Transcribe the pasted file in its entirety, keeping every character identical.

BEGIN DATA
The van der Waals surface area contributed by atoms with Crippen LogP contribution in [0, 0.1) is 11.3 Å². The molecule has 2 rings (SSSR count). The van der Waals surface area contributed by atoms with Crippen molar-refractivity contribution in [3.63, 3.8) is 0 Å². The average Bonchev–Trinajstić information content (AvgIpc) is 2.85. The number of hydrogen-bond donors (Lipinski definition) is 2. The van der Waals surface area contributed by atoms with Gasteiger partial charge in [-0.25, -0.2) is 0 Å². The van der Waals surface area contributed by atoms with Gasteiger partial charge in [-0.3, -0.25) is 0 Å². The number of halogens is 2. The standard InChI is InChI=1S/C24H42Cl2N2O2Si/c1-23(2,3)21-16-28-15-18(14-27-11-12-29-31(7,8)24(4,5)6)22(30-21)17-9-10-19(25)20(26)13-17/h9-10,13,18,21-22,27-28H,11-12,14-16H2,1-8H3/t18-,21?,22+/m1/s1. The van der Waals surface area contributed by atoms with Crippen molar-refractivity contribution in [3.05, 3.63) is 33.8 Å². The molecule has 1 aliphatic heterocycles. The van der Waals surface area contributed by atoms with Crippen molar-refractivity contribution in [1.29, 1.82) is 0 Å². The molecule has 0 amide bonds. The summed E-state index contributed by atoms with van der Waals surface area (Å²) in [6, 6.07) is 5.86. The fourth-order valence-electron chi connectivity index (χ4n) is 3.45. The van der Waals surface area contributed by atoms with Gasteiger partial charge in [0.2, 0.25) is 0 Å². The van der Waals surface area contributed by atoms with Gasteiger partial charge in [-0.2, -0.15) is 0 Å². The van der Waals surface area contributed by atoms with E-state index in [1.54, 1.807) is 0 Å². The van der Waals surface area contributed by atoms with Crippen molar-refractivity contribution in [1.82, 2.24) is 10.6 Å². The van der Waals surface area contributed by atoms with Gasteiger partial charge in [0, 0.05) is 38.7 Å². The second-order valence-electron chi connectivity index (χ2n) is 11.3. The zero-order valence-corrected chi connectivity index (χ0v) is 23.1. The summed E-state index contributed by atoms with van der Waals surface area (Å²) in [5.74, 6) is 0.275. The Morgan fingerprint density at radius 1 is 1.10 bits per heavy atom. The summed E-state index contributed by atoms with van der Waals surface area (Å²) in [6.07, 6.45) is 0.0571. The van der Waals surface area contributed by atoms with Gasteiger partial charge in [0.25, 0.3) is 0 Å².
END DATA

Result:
The van der Waals surface area contributed by atoms with Crippen LogP contribution in [0, 0.1) is 11.3 Å². The molecule has 2 rings (SSSR count). The van der Waals surface area contributed by atoms with Crippen molar-refractivity contribution in [3.63, 3.8) is 0 Å². The average Bonchev–Trinajstić information content (AvgIpc) is 2.85. The number of hydrogen-bond donors (Lipinski definition) is 2. The van der Waals surface area contributed by atoms with Gasteiger partial charge in [-0.25, -0.2) is 0 Å². The van der Waals surface area contributed by atoms with Gasteiger partial charge in [-0.3, -0.25) is 0 Å². The number of halogens is 2. The standard InChI is InChI=1S/C24H42Cl2N2O2Si/c1-23(2,3)21-16-28-15-18(14-27-11-12-29-31(7,8)24(4,5)6)22(30-21)17-9-10-19(25)20(26)13-17/h9-10,13,18,21-22,27-28H,11-12,14-16H2,1-8H3/t18-,21?,22+/m1/s1. The van der Waals surface area contributed by atoms with Crippen molar-refractivity contribution in [3.05, 3.63) is 33.8 Å². The molecule has 1 aliphatic heterocycles. The van der Waals surface area contributed by atoms with Crippen molar-refractivity contribution in [1.29, 1.82) is 0 Å². The molecule has 0 amide bonds. The summed E-state index contributed by atoms with van der Waals surface area (Å²) in [6, 6.07) is 5.86. The fourth-order valence-electron chi connectivity index (χ4n) is 3.45. The van der Waals surface area contributed by atoms with Gasteiger partial charge in [0.2, 0.25) is 0 Å². The van der Waals surface area contributed by atoms with Gasteiger partial charge in [-0.2, -0.15) is 0 Å². The van der Waals surface area contributed by atoms with E-state index in [1.54, 1.807) is 0 Å². The van der Waals surface area contributed by atoms with Crippen molar-refractivity contribution in [1.82, 2.24) is 10.6 Å². The van der Waals surface area contributed by atoms with Gasteiger partial charge in [0, 0.05) is 38.7 Å². The second-order valence-electron chi connectivity index (χ2n) is 11.3. The zero-order valence-corrected chi connectivity index (χ0v) is 23.1. The summed E-state index contributed by atoms with van der Waals surface area (Å²) in [5.74, 6) is 0.275. The Morgan fingerprint density at radius 1 is 1.10 bits per heavy atom. The summed E-state index contributed by atoms with van der Waals surface area (Å²) in [6.07, 6.45) is 0.0571. The van der Waals surface area contributed by atoms with Gasteiger partial charge in [0.25, 0.3) is 0 Å².